We then moved on to the ceviche. It’s hard to pass on fresh mahi mahi and finding ceviche for under $10, we just had to order it. In a mixture of lime juice, coconut milk and black pepper sat cubes of the fish. The lime helped to cook the tender fish a little while the coconut milk rounded out the acidity. The dish tasted rather plain – not good, not bad, just smack in the middle. It was lacking a little salt and heat which I quickly remedied, leading to a clean plate.
Since we went a little overboard on the appetisers, we ordered tacos for our mains. The list was separated into three tiers: standard, premium and exotic. We picked from each category, ordering four tacos in total.
The gringo taco ($4.50 for one) was crunchy, slightly spicy and overall just a good taco, filled with spicy ground beef, lettuce, two cheeses, sour cream and pico de gallo. The shell was a refreshing change from the standard fried tortilla shells you normally find. These shells had more of a totopos quality, light and crunchy.
We chose the mahi mahi ($5.50) from the premium list, and this was served in a corn tortilla topped with lettuce, fried tortilla strips (think wonton strips) and chipotle ranch dressing. The tortilla strips provided a much-needed crunch to the rather soft taco. I would have liked some pico de gallo to be added for a little more depth and for the chipotle to shine a little more, but it wasn’t bad.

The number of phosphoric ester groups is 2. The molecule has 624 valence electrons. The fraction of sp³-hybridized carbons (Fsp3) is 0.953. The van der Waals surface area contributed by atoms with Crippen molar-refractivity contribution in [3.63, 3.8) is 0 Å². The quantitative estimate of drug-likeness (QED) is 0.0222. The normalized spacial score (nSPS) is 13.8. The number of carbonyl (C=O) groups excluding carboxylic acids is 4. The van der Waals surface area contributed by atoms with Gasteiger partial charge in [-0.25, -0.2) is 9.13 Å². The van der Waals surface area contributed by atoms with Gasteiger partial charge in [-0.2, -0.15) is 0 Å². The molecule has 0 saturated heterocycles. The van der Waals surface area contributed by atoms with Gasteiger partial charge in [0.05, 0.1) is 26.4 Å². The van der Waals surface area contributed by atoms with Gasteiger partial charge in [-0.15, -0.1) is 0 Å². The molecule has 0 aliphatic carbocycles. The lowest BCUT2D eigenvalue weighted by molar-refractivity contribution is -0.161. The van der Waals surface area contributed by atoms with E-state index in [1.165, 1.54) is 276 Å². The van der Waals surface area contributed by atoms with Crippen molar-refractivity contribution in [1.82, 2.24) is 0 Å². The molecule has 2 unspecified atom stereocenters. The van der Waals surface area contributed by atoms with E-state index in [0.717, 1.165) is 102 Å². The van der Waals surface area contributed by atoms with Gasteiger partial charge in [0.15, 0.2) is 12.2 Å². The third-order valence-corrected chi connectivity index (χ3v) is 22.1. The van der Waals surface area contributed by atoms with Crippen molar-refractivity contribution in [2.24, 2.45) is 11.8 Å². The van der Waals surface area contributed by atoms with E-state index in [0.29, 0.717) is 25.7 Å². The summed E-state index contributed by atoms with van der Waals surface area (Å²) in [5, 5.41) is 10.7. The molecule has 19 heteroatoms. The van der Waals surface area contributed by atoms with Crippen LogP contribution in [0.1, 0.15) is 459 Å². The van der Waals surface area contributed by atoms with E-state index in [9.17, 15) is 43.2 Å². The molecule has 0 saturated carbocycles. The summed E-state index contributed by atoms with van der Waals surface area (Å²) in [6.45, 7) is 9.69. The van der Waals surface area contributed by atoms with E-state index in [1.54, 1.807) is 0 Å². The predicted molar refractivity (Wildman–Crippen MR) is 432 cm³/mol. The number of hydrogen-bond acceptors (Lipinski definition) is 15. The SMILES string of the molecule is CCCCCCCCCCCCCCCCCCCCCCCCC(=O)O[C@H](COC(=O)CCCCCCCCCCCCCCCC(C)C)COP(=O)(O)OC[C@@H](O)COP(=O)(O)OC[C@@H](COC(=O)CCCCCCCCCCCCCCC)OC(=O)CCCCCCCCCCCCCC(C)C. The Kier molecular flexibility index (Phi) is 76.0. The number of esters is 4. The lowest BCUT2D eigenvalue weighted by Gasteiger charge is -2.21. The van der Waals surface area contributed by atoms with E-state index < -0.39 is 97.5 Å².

The Korean pork rib ($6.50) off the exotic list was a decent bite, also served in a corn tortilla with a nice, tangy tamarind BBQ sauce. I was a little disappointed as it was supposed to be served on an Asian slaw but instead came on lettuce. The slaw would have really helped complete this dish with some crunch.
Before moving on to dessert I must say that we didn’t have a single bad dish. The starters and tacos were actually all made better by adding their house-made hot sauce, a blend I’ve never had before. Two very surprising ingredients gave this sauce its signature creamy texture and sweet notes — avocado and pineapple. Honestly, I wanted to take it home with me I loved it so much.
We still had room for dessert and ordered the churros. How can you not love these deep-fried, cinnamon sugar-dusted long pieces of dough? They were served with vanilla ice cream and a side of chocolate sauce, and drizzled with syrup and a condensed milk caramel. With their perfect crunchy exterior giving way to a soft interior I was determined to eat them all, but I know how to share so I only had half. They were a nice finish to a lovely dinner.
In the end, we left with two stuffed tummies, one gringo taco and more than half the queso dip to snack on later.
The total bill two at Taco Cantina was $124.78, which included 15% gratuity.